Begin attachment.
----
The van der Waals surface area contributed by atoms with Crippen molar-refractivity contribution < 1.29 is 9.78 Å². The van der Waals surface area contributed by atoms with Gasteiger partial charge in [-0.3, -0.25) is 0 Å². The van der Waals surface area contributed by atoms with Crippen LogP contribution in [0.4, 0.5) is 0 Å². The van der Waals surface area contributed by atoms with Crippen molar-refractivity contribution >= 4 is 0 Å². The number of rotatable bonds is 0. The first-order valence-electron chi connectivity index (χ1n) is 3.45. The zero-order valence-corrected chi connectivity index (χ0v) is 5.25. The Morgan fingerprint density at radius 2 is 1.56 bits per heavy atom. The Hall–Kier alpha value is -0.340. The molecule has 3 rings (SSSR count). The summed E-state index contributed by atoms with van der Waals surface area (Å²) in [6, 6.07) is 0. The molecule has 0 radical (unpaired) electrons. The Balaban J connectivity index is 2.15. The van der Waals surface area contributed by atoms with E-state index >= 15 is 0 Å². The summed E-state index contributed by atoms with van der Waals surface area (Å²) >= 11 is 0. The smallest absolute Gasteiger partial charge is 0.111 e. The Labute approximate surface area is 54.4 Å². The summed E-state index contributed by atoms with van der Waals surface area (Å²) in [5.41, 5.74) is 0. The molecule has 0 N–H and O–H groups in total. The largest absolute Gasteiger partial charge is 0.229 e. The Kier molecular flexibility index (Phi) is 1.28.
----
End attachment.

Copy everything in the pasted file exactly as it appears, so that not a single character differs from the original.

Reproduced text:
The van der Waals surface area contributed by atoms with Crippen molar-refractivity contribution < 1.29 is 9.78 Å². The van der Waals surface area contributed by atoms with Gasteiger partial charge in [-0.3, -0.25) is 0 Å². The van der Waals surface area contributed by atoms with Crippen LogP contribution in [0.4, 0.5) is 0 Å². The van der Waals surface area contributed by atoms with Crippen molar-refractivity contribution >= 4 is 0 Å². The number of rotatable bonds is 0. The first-order valence-electron chi connectivity index (χ1n) is 3.45. The zero-order valence-corrected chi connectivity index (χ0v) is 5.25. The Morgan fingerprint density at radius 2 is 1.56 bits per heavy atom. The Hall–Kier alpha value is -0.340. The molecule has 3 rings (SSSR count). The summed E-state index contributed by atoms with van der Waals surface area (Å²) in [6, 6.07) is 0. The molecule has 0 radical (unpaired) electrons. The Balaban J connectivity index is 2.15. The van der Waals surface area contributed by atoms with E-state index >= 15 is 0 Å². The summed E-state index contributed by atoms with van der Waals surface area (Å²) >= 11 is 0. The smallest absolute Gasteiger partial charge is 0.111 e. The Labute approximate surface area is 54.4 Å². The summed E-state index contributed by atoms with van der Waals surface area (Å²) in [5.41, 5.74) is 0. The molecule has 0 N–H and O–H groups in total. The largest absolute Gasteiger partial charge is 0.229 e. The Kier molecular flexibility index (Phi) is 1.28.